After Repeated Flops, Louie Gohmert’s CHURCH Act Fades Away
In 2009, Republican Representative Louie Gohmert of Texas first introduced the Congressional Hope for Uniform Recognition of Christian Heritage Act, also known as the CHURCH Act. If passed, the CHURCH Act would have:
- Rejected the separation of church and state;
- Mandated the erection of a sign in the U.S. Capitol endorsing Gohmert’s alternative vision of true religious freedom: the freedom to choose only between different denominations of Christianity;
- Required special note to be given to the Christian identity of early Presidents and the Christian-only religious services organized by them.
This was a bill, in short, to require an assertion of history in which Christians and only Christians matter, in which Christianity and only Christianity is central to the nation, and in which citizens’ choice is limited to different flavors of Christianity.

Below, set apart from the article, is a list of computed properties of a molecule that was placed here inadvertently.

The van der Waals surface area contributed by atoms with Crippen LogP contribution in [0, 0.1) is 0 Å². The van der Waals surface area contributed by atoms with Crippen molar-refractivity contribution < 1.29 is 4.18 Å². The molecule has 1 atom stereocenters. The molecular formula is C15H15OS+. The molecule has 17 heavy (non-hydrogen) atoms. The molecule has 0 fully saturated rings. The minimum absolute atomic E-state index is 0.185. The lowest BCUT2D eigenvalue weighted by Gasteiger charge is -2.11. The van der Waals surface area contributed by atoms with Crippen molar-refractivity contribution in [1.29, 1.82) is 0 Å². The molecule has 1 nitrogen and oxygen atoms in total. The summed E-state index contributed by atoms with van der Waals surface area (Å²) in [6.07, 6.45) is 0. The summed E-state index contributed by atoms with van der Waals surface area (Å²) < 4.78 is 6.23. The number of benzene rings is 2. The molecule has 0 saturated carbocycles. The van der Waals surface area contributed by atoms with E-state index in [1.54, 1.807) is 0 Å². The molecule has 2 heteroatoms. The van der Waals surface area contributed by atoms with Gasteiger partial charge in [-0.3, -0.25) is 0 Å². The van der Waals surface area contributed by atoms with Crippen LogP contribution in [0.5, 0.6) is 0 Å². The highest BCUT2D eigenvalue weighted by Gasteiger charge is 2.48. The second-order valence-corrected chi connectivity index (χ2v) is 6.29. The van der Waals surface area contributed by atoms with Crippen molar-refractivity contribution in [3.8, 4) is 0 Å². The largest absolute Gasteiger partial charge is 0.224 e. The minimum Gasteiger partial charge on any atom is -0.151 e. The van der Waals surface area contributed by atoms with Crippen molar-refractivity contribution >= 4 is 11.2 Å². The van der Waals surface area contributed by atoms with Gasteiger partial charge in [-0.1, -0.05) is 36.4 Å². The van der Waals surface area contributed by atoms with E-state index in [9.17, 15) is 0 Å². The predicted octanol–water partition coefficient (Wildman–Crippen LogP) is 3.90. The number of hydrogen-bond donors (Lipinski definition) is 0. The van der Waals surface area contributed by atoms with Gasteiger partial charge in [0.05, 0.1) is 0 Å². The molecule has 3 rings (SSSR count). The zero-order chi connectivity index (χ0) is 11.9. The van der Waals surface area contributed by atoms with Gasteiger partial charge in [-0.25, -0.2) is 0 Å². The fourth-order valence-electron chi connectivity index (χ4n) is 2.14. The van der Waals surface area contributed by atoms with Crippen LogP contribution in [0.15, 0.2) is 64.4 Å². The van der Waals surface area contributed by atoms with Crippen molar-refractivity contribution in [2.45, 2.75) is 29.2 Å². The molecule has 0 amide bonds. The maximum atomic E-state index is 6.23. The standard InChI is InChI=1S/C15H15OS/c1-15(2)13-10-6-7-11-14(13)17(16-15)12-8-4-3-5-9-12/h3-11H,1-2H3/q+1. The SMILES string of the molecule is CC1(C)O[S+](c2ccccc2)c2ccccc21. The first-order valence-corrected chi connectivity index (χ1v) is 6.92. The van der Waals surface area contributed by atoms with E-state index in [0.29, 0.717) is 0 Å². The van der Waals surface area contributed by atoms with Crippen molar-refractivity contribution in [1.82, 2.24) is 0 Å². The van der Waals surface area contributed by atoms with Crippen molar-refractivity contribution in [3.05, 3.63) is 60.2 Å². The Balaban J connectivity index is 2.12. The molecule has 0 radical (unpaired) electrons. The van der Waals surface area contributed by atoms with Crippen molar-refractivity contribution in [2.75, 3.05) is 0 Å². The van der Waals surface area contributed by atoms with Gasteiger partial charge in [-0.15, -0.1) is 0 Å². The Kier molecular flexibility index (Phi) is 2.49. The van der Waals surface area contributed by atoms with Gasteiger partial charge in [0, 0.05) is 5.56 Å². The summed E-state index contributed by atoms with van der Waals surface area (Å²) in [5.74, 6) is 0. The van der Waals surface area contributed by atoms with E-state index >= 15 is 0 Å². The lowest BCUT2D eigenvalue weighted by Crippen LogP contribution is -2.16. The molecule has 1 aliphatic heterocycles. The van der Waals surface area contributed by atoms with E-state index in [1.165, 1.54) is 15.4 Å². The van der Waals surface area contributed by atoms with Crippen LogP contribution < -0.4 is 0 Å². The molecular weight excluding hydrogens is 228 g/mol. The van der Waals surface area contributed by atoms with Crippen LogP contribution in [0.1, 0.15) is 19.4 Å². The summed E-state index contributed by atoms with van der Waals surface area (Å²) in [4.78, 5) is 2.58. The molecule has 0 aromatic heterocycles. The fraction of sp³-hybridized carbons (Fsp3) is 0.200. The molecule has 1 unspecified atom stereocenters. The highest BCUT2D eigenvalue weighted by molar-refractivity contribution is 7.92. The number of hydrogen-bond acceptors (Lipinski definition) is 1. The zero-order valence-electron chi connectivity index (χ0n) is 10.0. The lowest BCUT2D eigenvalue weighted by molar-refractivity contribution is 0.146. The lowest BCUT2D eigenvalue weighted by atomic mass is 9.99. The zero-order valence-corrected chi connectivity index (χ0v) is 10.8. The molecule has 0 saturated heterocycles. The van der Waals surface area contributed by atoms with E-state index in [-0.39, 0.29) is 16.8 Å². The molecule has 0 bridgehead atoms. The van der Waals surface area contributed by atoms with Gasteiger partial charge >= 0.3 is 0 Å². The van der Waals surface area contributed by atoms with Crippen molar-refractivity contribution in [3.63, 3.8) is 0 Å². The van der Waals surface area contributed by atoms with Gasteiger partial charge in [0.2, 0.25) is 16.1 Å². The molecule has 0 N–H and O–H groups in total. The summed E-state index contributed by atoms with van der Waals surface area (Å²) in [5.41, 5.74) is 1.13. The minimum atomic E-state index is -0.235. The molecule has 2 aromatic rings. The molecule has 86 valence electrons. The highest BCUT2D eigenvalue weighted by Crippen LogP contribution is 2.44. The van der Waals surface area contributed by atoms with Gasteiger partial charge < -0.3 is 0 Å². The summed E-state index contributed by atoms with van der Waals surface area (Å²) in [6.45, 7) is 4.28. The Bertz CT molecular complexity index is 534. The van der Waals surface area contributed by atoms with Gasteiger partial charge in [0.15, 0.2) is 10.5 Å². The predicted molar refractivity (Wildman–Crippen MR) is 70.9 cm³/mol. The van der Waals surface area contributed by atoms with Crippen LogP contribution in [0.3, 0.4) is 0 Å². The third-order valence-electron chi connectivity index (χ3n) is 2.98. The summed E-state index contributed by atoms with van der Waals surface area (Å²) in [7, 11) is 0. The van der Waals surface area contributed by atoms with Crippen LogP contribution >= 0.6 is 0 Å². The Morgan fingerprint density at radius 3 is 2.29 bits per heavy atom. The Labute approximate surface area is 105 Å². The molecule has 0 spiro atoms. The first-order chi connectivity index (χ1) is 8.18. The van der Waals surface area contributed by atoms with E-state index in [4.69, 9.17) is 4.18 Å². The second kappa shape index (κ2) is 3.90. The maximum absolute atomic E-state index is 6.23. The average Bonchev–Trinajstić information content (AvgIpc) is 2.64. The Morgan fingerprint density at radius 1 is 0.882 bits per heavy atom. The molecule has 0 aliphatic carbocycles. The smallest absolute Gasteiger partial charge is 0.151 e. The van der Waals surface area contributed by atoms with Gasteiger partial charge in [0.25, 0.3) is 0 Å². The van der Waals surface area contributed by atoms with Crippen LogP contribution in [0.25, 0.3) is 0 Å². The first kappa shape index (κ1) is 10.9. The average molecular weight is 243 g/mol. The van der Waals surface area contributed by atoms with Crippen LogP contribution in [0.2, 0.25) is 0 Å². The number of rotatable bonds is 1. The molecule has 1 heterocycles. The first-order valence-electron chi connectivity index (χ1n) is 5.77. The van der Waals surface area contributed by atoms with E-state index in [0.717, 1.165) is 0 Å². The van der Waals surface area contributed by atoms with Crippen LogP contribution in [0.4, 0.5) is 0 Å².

In the 111th Congress of 2009-2010, Gohmert attracted 14 supporters for his CHURCH Act. That figure rose in the 112th Congress of 2011-2012 to 28 supporters. By the 113th Congress of 2013-2014, Louie Gohmert’s Christians-only sign bill for the Congress attracted only 4 supporters.
What about the CHURCH Act in the 114th Congress of 2015-2016? The bill simply hasn’t been reintroduced. Unable to gather legislative or popular support, Louie Gohmert has finally let it the legislation drop.
Gohmert still believes what he believes. Recently, he publicly mocked the Supreme Court for legalizing same-sex marriage: “We know more than Moses, we know more than Jesus, we are the U.S. Supreme Court.” But in his Biblical supremacism, Gohmert increasingly finds himself alone.